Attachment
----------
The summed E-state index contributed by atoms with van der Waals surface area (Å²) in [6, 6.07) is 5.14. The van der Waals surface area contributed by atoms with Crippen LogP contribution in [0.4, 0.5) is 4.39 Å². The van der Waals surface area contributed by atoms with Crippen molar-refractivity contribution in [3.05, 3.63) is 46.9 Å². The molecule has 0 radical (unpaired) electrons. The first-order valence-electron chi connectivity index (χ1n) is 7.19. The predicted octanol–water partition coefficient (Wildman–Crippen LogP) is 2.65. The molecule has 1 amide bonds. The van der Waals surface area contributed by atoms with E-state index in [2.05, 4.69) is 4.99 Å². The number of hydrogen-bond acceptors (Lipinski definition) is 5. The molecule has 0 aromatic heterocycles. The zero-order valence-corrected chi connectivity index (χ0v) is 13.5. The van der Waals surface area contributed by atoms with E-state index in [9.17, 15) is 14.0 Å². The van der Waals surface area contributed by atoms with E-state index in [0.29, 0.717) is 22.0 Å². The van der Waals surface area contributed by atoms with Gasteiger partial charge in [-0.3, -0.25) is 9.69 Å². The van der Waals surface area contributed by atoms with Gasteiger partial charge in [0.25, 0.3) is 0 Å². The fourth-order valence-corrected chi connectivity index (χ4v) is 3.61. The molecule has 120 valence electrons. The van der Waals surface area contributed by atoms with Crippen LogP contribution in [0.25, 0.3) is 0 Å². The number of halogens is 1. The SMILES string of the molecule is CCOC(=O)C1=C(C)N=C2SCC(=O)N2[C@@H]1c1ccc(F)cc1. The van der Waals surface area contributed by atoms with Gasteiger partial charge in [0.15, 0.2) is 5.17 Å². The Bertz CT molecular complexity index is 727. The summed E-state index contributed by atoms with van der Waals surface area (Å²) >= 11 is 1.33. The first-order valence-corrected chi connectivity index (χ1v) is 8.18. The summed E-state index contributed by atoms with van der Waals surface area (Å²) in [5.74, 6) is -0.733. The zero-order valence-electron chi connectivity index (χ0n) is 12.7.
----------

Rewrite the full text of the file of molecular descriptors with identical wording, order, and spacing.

The summed E-state index contributed by atoms with van der Waals surface area (Å²) in [6, 6.07) is 5.14. The van der Waals surface area contributed by atoms with Crippen LogP contribution in [0.4, 0.5) is 4.39 Å². The van der Waals surface area contributed by atoms with Crippen molar-refractivity contribution in [3.05, 3.63) is 46.9 Å². The molecule has 0 radical (unpaired) electrons. The first-order valence-electron chi connectivity index (χ1n) is 7.19. The predicted octanol–water partition coefficient (Wildman–Crippen LogP) is 2.65. The molecule has 1 amide bonds. The van der Waals surface area contributed by atoms with E-state index in [2.05, 4.69) is 4.99 Å². The number of hydrogen-bond acceptors (Lipinski definition) is 5. The molecule has 0 aromatic heterocycles. The zero-order valence-corrected chi connectivity index (χ0v) is 13.5. The van der Waals surface area contributed by atoms with E-state index in [9.17, 15) is 14.0 Å². The van der Waals surface area contributed by atoms with E-state index in [0.29, 0.717) is 22.0 Å². The van der Waals surface area contributed by atoms with Gasteiger partial charge in [-0.3, -0.25) is 9.69 Å². The van der Waals surface area contributed by atoms with Gasteiger partial charge in [0.25, 0.3) is 0 Å². The fourth-order valence-corrected chi connectivity index (χ4v) is 3.61. The molecule has 120 valence electrons. The van der Waals surface area contributed by atoms with Crippen LogP contribution in [0.25, 0.3) is 0 Å². The number of halogens is 1. The SMILES string of the molecule is CCOC(=O)C1=C(C)N=C2SCC(=O)N2[C@@H]1c1ccc(F)cc1. The van der Waals surface area contributed by atoms with Gasteiger partial charge in [0.15, 0.2) is 5.17 Å². The Bertz CT molecular complexity index is 727. The summed E-state index contributed by atoms with van der Waals surface area (Å²) >= 11 is 1.33. The first-order valence-corrected chi connectivity index (χ1v) is 8.18. The summed E-state index contributed by atoms with van der Waals surface area (Å²) in [5.74, 6) is -0.733. The zero-order valence-electron chi connectivity index (χ0n) is 12.7.